The answer is pretty simple:
Whatever you make of it.
Clockwise beginning from top center: Adam Waksman, Ozen Hussein, Mike Bowen and Deval Patel
“I was always a tinkerer – even as a child,” says Deval Patel, an engineer within Aladdin Engineering at BlackRock. In the beginning, that tinkering meant building his own games and programming robots. But ultimately, those interests led him to engineering school – where he honed his craft of “enabling people to operate at a higher efficiency.”
He’s been at BlackRock since 2016 and has never stopped innovating – building a career path tailored to his specific interests and skillset within the firm’s broader tech landscape.
Finding your path
Deval’s story is one like many. Coders, engineers, programmers – a large majority of whom don’t have formal backgrounds in financial services, but an undoubted interest in the industry and a drive to make it more resourceful.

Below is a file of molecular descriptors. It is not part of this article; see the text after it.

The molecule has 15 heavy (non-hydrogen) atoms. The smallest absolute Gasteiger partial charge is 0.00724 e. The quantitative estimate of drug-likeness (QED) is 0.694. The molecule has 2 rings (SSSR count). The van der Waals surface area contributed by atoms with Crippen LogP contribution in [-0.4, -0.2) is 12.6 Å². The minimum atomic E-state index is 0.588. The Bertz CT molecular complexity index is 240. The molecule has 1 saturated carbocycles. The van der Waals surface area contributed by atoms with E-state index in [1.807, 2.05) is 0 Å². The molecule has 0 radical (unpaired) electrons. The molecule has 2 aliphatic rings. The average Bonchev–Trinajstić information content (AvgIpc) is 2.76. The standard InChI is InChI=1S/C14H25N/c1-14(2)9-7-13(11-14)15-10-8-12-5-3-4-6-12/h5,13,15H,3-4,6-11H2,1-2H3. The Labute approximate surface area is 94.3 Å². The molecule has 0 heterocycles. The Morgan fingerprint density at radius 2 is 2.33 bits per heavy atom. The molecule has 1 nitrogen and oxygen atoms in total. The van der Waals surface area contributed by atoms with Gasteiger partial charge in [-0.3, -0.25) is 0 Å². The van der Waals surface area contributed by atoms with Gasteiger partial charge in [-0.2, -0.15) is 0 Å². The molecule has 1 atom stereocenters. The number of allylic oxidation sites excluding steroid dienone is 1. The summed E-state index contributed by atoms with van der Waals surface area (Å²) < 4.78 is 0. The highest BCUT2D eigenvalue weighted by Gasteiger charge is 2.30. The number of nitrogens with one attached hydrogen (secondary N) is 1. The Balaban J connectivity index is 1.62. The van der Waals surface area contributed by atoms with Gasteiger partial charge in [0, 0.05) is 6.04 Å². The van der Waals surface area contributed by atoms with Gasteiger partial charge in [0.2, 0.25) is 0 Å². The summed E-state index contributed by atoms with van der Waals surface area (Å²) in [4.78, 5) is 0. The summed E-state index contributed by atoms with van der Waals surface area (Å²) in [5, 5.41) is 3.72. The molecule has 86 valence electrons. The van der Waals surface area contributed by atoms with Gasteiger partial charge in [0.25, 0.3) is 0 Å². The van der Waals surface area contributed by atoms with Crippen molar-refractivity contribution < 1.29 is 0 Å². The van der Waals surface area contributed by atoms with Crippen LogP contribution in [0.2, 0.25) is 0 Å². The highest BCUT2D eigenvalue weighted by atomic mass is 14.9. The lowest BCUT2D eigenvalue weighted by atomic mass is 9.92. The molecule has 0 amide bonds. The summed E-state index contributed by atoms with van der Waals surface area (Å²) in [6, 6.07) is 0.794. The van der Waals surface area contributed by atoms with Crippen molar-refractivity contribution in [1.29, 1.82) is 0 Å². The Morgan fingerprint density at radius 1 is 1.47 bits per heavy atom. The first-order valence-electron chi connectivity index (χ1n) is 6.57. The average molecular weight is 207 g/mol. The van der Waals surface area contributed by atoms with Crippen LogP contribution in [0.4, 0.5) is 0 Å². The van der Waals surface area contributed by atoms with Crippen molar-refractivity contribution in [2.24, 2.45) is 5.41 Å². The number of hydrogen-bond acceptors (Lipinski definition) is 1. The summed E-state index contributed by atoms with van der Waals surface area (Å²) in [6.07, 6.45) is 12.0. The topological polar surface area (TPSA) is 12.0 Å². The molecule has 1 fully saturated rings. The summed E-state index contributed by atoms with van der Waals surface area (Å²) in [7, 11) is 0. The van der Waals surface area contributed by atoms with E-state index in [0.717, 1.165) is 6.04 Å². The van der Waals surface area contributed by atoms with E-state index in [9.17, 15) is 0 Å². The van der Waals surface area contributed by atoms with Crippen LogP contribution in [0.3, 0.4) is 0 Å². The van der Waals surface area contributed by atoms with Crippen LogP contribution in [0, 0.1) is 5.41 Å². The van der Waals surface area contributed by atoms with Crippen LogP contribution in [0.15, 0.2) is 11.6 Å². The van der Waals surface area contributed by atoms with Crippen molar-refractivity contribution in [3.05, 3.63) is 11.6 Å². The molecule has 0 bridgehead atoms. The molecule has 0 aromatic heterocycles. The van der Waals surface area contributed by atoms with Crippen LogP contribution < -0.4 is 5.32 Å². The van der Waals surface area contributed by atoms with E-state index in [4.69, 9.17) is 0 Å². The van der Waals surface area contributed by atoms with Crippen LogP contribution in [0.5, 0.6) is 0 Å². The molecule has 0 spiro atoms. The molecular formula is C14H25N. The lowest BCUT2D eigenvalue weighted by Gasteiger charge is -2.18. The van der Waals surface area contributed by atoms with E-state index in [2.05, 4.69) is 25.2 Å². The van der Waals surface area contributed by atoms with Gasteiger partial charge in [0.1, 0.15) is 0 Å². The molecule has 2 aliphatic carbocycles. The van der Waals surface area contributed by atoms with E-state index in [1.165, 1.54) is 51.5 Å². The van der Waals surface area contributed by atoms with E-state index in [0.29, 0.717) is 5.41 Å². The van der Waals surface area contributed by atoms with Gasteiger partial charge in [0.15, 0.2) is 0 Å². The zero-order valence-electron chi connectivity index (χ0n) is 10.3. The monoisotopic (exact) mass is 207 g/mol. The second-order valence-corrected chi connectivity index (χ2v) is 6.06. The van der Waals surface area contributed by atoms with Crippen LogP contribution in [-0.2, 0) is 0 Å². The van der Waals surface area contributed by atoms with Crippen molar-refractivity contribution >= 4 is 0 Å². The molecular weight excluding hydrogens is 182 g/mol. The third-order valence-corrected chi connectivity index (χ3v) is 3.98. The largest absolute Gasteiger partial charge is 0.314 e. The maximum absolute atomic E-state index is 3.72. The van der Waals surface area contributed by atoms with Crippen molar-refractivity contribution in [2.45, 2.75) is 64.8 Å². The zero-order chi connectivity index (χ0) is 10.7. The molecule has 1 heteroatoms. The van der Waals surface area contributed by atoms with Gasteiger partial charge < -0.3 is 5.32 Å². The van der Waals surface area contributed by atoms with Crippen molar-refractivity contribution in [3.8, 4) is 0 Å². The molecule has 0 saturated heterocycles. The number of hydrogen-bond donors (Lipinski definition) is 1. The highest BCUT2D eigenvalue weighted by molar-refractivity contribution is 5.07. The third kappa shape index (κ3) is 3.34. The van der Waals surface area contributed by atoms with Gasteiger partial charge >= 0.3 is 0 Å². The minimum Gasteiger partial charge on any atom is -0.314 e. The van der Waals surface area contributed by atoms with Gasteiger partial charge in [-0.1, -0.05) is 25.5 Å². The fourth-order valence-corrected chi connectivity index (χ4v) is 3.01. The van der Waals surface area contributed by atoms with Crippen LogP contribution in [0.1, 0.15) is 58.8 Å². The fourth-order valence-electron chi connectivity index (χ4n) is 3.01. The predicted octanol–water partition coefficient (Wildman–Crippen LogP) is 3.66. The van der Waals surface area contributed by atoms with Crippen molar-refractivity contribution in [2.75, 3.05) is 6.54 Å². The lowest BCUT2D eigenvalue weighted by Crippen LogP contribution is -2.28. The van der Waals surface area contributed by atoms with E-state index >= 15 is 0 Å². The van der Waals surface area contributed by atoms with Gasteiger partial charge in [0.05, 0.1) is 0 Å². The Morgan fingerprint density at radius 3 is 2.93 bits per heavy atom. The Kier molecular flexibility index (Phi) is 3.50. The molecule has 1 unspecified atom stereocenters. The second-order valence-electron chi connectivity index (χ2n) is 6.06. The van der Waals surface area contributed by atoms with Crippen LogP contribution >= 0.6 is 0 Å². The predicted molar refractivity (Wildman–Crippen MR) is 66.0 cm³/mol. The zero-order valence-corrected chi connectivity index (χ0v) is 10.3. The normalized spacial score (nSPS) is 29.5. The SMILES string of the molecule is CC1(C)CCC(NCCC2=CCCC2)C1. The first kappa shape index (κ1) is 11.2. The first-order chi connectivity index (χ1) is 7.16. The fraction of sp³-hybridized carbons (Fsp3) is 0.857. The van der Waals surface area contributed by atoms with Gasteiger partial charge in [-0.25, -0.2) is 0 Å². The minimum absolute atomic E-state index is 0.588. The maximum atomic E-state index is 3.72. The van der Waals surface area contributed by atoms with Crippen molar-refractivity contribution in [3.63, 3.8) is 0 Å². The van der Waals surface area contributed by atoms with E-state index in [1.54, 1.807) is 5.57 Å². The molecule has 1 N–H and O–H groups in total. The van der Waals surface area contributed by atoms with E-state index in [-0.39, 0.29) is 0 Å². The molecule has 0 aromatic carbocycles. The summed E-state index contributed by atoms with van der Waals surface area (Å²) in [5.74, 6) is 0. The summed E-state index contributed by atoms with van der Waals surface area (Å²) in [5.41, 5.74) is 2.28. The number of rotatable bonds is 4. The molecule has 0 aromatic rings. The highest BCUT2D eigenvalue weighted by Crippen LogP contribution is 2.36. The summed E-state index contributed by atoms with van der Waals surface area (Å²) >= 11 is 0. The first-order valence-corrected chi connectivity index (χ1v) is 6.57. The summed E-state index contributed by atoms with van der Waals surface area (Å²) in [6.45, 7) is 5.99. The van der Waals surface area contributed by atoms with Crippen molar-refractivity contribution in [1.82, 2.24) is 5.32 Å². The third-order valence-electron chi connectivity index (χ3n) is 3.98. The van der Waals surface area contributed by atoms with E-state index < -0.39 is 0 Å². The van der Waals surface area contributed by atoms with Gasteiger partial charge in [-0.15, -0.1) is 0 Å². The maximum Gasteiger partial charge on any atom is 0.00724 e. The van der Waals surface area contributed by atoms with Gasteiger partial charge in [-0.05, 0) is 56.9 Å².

Ozen Hussein, for example, is an Engineering Manager on the Aladdin Wealth team who joined in 2013. “BlackRock ran a campus recruitment event at my university,” he says. “What was interesting was how much they cared about technology – and that it was a revenue generator for the firm.”
That technology he’s talking about is Aladdin, BlackRock’s tech platform that unifies the investment process. Aladdin is a powerful toolkit for institutional investors – and it was a critical factor in Ozen deciding to speak with BlackRock senior leaders at the event. Pretty quickly, he found himself hooked.
“They encouraged a deeper understanding of finance and highlighted the opportunity to learn and innovate within the space nonetheless.”